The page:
My first thought is that nobody “wins” until we all find ourselves living in the Kingdom of God filled with the abundant life of God through Jesus Christ in the power of His Spirit. However misguided my words and actions may get, this is the ultimate goal that I strive for. And, in all honesty, I think this is Krister’s ultimate goal as well. And, to be honest, here is the most “liberal” belief I hold: I believe that God will reconcile everything and everyone in Heaven, on Earth, and under the Earth to Himself through Jesus Christ our Lord. I am in no way trying to kick people out of God’s Kingdom, because I believe that God will really get to all of them eventually and bring them to the knowledge of the Truth that is in Jesus Christ our Lord. I view myself as a sign holder, pointing the true way to that Kingdom. People may reject the sign I hold up. They may reject hundreds, thousands, of signs that others hold up. But eventually they will get so lost that they will try the sign and find the fulfillment of everything they ever hoped for in and through the Jesus Christ of Scripture. It is a bold statement, but I believe, along with the ancient Greek Church Fathers, in the ultimate reconciliation of all things through Jesus Christ. I want that to happen for everyone and believe that it will happen for everyone (I know, this probably opens me up for a huge debate with folks who hold polar opposite views to Krister, but we will handle that later).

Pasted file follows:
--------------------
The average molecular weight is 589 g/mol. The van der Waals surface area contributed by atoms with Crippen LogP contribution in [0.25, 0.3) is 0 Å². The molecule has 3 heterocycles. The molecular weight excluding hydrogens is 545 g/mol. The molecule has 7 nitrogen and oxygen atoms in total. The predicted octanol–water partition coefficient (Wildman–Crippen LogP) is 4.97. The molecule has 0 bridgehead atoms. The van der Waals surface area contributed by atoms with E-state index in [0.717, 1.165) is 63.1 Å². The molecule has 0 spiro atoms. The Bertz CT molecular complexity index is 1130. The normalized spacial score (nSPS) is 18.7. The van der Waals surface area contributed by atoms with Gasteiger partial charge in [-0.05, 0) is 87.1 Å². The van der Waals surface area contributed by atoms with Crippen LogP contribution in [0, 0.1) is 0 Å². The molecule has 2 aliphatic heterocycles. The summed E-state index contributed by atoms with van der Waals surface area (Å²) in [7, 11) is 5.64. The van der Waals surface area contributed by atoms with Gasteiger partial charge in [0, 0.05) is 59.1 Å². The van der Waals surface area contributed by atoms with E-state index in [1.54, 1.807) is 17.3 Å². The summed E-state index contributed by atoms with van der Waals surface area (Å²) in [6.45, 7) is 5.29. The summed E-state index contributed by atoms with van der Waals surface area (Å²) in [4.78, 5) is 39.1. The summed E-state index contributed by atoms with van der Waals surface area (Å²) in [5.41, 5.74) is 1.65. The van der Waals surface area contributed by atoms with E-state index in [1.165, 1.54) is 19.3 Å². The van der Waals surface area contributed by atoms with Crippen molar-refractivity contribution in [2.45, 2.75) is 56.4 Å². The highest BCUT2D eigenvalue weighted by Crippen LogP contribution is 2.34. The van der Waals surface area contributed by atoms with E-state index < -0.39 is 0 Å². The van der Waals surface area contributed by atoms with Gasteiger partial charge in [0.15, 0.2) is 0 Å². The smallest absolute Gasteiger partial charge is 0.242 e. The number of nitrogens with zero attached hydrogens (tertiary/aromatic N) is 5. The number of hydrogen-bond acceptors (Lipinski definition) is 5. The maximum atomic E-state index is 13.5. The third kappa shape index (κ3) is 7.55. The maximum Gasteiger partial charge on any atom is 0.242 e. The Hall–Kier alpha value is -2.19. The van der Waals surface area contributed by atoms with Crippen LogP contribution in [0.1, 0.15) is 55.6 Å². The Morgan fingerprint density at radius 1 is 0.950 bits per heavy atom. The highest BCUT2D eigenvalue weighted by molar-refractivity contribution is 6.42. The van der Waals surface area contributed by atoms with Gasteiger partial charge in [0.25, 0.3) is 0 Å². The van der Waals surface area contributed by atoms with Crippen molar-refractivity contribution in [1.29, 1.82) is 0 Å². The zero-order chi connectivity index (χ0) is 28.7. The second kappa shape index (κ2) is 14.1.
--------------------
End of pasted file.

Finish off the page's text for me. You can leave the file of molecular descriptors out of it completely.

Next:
Anyway, the main problem I have with Krister’s theology (as I understand him so far, and I am willing to be corrected here) is that it seriously misdirects us away from the Love of God in Christ Jesus. It hinders us finding true signs to the real Kingdom. It puts people on the road longer, and does not shorten the trip for them. I hate the terms “liberal” and “conservative” because they have been stretched so far out that they are darn near meaningless at this point in history, but I take Krister to be coming from a more “liberal” type of theology that denies the uniqueness of Christ as the God-man, and denies the authority of Scripture in theological method. Let me use a term I like better at this point: Revisionist. Krister seems to come from a theological method (again, I am willing to be corrected here, so speak up) that is revisionist, which alters the DNA of what it means to be Christian so that it becomes a truly different organism than it was in the first century, or during the age of the Ecumenical Councils. It is not a natural growth of doctrine and practice, such as the Oak Tree that grows from an Acorn, but it is a different tree altogether, calling itself an Oak.
Again, I do believe that whatever theological foibles Krister has, or I have, or you who are reading this has, Christ will work out at the end. I just want to make that path to Christ as straight and clear as I can, and I believe that revisionist “Christian” theology actually points away from the truth in many ways.
HOWEVER, and this is a big however, I will hand it to some of my more revisionist friends: typically the “liberal” Churches have done a much better job of working for social justice and relieving poverty and discrimination, especially in the 20th century. It is probably not good to paint with such a large brush, but sadly it seems like many of the Churches that did the best job of staying doctrinally orthodox did the worst job of being orthoprax in their actions in the 20th century. If I can do anything about that, it will change this century.